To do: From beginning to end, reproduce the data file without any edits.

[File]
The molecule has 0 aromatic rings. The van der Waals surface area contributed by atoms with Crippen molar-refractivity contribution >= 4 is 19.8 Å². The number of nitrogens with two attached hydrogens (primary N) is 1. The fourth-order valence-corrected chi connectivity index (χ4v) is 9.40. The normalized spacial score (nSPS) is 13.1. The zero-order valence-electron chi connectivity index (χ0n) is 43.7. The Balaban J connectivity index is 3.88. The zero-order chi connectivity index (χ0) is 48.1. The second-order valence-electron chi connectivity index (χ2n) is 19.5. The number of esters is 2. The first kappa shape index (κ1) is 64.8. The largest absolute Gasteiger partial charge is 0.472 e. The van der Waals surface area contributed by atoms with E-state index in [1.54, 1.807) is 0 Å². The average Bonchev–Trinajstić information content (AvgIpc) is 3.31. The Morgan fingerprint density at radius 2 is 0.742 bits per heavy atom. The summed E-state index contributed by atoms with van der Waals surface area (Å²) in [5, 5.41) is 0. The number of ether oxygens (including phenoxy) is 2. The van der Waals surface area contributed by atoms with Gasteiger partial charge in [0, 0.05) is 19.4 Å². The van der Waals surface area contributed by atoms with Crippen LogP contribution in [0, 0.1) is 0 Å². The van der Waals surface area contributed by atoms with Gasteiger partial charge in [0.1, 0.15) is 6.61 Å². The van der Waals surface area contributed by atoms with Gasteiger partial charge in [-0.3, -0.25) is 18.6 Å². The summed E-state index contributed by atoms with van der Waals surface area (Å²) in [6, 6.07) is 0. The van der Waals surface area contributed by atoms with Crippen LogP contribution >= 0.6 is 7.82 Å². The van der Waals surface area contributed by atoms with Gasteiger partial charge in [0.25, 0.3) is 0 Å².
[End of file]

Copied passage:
The molecule has 0 aromatic rings. The van der Waals surface area contributed by atoms with Crippen molar-refractivity contribution >= 4 is 19.8 Å². The number of nitrogens with two attached hydrogens (primary N) is 1. The fourth-order valence-corrected chi connectivity index (χ4v) is 9.40. The normalized spacial score (nSPS) is 13.1. The zero-order valence-electron chi connectivity index (χ0n) is 43.7. The Balaban J connectivity index is 3.88. The zero-order chi connectivity index (χ0) is 48.1. The second-order valence-electron chi connectivity index (χ2n) is 19.5. The number of esters is 2. The first kappa shape index (κ1) is 64.8. The largest absolute Gasteiger partial charge is 0.472 e. The van der Waals surface area contributed by atoms with E-state index in [1.54, 1.807) is 0 Å². The average Bonchev–Trinajstić information content (AvgIpc) is 3.31. The Morgan fingerprint density at radius 2 is 0.742 bits per heavy atom. The summed E-state index contributed by atoms with van der Waals surface area (Å²) in [5, 5.41) is 0. The number of ether oxygens (including phenoxy) is 2. The van der Waals surface area contributed by atoms with Gasteiger partial charge in [0, 0.05) is 19.4 Å². The van der Waals surface area contributed by atoms with Crippen LogP contribution in [0, 0.1) is 0 Å². The van der Waals surface area contributed by atoms with Gasteiger partial charge in [0.1, 0.15) is 6.61 Å². The van der Waals surface area contributed by atoms with Gasteiger partial charge in [-0.3, -0.25) is 18.6 Å². The summed E-state index contributed by atoms with van der Waals surface area (Å²) in [6, 6.07) is 0. The van der Waals surface area contributed by atoms with Crippen LogP contribution >= 0.6 is 7.82 Å². The van der Waals surface area contributed by atoms with Gasteiger partial charge in [0.25, 0.3) is 0 Å².